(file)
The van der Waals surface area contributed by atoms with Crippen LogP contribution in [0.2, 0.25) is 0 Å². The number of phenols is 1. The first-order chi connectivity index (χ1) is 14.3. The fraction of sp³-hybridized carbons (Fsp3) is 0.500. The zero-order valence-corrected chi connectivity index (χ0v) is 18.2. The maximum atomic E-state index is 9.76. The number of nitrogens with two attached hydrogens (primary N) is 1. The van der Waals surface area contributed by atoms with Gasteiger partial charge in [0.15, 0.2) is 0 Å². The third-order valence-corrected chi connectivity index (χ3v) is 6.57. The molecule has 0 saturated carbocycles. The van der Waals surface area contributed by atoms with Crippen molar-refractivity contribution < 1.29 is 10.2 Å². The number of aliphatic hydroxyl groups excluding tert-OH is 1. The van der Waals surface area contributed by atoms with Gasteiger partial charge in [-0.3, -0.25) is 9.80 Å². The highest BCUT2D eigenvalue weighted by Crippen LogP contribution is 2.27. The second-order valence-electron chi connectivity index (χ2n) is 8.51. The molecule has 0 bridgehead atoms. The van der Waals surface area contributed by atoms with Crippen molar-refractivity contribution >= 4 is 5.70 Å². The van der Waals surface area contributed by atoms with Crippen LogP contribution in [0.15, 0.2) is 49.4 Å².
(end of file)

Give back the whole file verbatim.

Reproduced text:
The van der Waals surface area contributed by atoms with Crippen LogP contribution in [0.2, 0.25) is 0 Å². The number of phenols is 1. The first-order chi connectivity index (χ1) is 14.3. The fraction of sp³-hybridized carbons (Fsp3) is 0.500. The zero-order valence-corrected chi connectivity index (χ0v) is 18.2. The maximum atomic E-state index is 9.76. The number of nitrogens with two attached hydrogens (primary N) is 1. The van der Waals surface area contributed by atoms with Gasteiger partial charge in [0.15, 0.2) is 0 Å². The third-order valence-corrected chi connectivity index (χ3v) is 6.57. The molecule has 0 saturated carbocycles. The van der Waals surface area contributed by atoms with Crippen molar-refractivity contribution < 1.29 is 10.2 Å². The number of aliphatic hydroxyl groups excluding tert-OH is 1. The van der Waals surface area contributed by atoms with Gasteiger partial charge in [-0.3, -0.25) is 9.80 Å². The highest BCUT2D eigenvalue weighted by Crippen LogP contribution is 2.27. The second-order valence-electron chi connectivity index (χ2n) is 8.51. The molecule has 0 bridgehead atoms. The van der Waals surface area contributed by atoms with Crippen molar-refractivity contribution >= 4 is 5.70 Å². The van der Waals surface area contributed by atoms with Crippen LogP contribution in [0.15, 0.2) is 49.4 Å².